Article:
Bernie Sanders, the U.S. senator from the state of Vermont, unburdened himself of a few choice words of wisdom a few days ago. They’re well worth pondering.
Addressing J Street’s annual conference in Washington, D.C., Sanders spoke of the importance of diversity of opinion in discourse about Israel and the Arab-Israeli conflict.
Delivering his first Middle East policy speech since his unsuccessful bid for the Democratic Party’s presidential nomination, he said you can be pro-Israel without necessarily supporting the policies of Israeli Prime Minister Benjamin Netanyahu. “We can oppose the policies of President Trump without being anti-American,” he stated. “We can oppose the policies of Netanyahu without being anti-Israel.”
For good measure, he added, “We can oppose the policies of Islamic extremism without being anti-Muslim.”
On all three counts, Sanders hit the mark.
Sanders, too, was right to remind his audience that Jewish recognition of Palestinian suffering during the 1948 Arab-Israeli war should not diminish Jewish support for Israel. “As you all know, there was another side to the story of Israel’s creation, a more painful side,” he said. “Like our own country, the founding of Israel involved the displacement of hundreds of thousands of people already living there, the Palestinian people.”
Sanders pointed out that upwards of 700,000 Palestinians were rendered refugees during the fighting. “To acknowledge this painful historical fact does not delegitimize Israel, any more than acknowledging that the Trail of Tears delegitimizes the United States of America,” he said, referring to President Andrew Jackson’s Indian removal order of the late 1830s.
Sanders’ comments did not break new ground, but they’re timely and relevant.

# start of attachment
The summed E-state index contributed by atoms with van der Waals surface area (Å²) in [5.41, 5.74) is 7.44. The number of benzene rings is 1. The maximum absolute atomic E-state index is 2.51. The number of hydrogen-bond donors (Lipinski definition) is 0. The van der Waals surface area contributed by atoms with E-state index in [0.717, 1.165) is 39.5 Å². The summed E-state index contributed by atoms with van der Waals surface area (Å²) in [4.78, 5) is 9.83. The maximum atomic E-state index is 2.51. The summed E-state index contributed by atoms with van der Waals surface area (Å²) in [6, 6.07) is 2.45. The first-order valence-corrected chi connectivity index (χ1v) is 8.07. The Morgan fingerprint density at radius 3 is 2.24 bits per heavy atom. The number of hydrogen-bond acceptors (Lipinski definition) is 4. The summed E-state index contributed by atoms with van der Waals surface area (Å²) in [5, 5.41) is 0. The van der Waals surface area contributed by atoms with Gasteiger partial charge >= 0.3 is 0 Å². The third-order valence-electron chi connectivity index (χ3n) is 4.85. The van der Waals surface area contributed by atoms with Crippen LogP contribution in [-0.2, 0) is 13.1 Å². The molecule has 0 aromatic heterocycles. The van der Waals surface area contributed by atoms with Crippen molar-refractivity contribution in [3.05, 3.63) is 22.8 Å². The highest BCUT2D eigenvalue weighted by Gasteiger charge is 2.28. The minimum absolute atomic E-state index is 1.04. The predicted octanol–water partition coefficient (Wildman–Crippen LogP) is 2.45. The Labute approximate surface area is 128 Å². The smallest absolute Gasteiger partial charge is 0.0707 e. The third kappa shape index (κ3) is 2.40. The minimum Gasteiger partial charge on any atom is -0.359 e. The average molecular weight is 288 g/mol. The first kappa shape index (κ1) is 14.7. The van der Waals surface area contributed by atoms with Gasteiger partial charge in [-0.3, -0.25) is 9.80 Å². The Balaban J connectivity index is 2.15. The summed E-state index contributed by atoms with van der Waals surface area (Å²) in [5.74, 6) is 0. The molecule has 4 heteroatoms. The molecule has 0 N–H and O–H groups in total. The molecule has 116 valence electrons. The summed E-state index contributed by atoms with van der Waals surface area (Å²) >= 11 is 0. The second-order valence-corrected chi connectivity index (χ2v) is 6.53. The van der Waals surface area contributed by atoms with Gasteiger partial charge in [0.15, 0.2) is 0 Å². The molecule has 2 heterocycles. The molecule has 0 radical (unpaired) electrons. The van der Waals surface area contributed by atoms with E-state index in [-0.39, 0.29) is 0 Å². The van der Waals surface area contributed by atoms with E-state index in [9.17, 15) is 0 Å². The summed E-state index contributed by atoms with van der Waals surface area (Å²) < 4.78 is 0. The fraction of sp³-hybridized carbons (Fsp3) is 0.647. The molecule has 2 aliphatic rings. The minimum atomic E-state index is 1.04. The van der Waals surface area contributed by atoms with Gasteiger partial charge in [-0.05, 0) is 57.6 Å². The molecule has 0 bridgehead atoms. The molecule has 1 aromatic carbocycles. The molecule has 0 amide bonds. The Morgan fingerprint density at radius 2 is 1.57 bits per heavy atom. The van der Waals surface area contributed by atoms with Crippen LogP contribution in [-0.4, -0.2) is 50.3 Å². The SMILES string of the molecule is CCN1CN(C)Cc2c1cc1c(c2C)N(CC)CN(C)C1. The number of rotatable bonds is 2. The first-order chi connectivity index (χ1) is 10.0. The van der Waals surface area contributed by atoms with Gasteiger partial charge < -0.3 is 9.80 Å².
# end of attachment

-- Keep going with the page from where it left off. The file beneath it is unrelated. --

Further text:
It goes without saying that Jews in the Diaspora should speak their minds with respect to Israel, but as a rule, conformist Jewish community leaders do not take kindly to criticism of Israel, even when it’s clearly in the wrong.
I know this from personal experience.
I worked on a Jewish community newspaper in Canada for many years and usually didn’t have to look over my shoulders. Nevertheless, I implicitly understood what the limits were. I was free to express my views on Israel’s struggle with the Palestinians and its Arab neighbors, but I knew that freedom of the press is not a finite thing. To put it succinctly, I had to tread carefully sometimes.
Call it self-censorship.
I will never forget that awkward moment when the publisher, a prominent and well-meaning businessman, asked me to delete the word “rigid” I had used in a sentence to describe the intransigent policies of a right-wing Israeli prime minister. I had no choice but to comply with the publisher’s wish. I also recall the time my editor, a liberal by most standards, declined to publish one of my articles on a Palestinian refugee camp I had visited in Syria.
I can cite more examples of the editorial “red lines” I had to observe to preserve my job, but in fairness, all newspapers and magazines abide by these rules and conventions. As the renowned American journalist A.J. Leibling famously once said, “Freedom of the press is accorded to those who own it.”
So to recap.
Some of the policies of the current Israeli government are really counter-productive. In particular, I’m thinking of its settlement program in the West Bank, which is the height of folly. It’s a short-sighted approach that denies the Palestinians statehood and sows the seeds of further strife and a one-state solution, which would spell finis to Israel’s existence as a democratic Jewish state.
I’m obviously upset and concerned by the direction in which Israel is heading, but as Bernie Sanders correctly observed, you can care about Israel, and the plight of the Palestinians, while opposing the self-defeating positions of Israel’s government.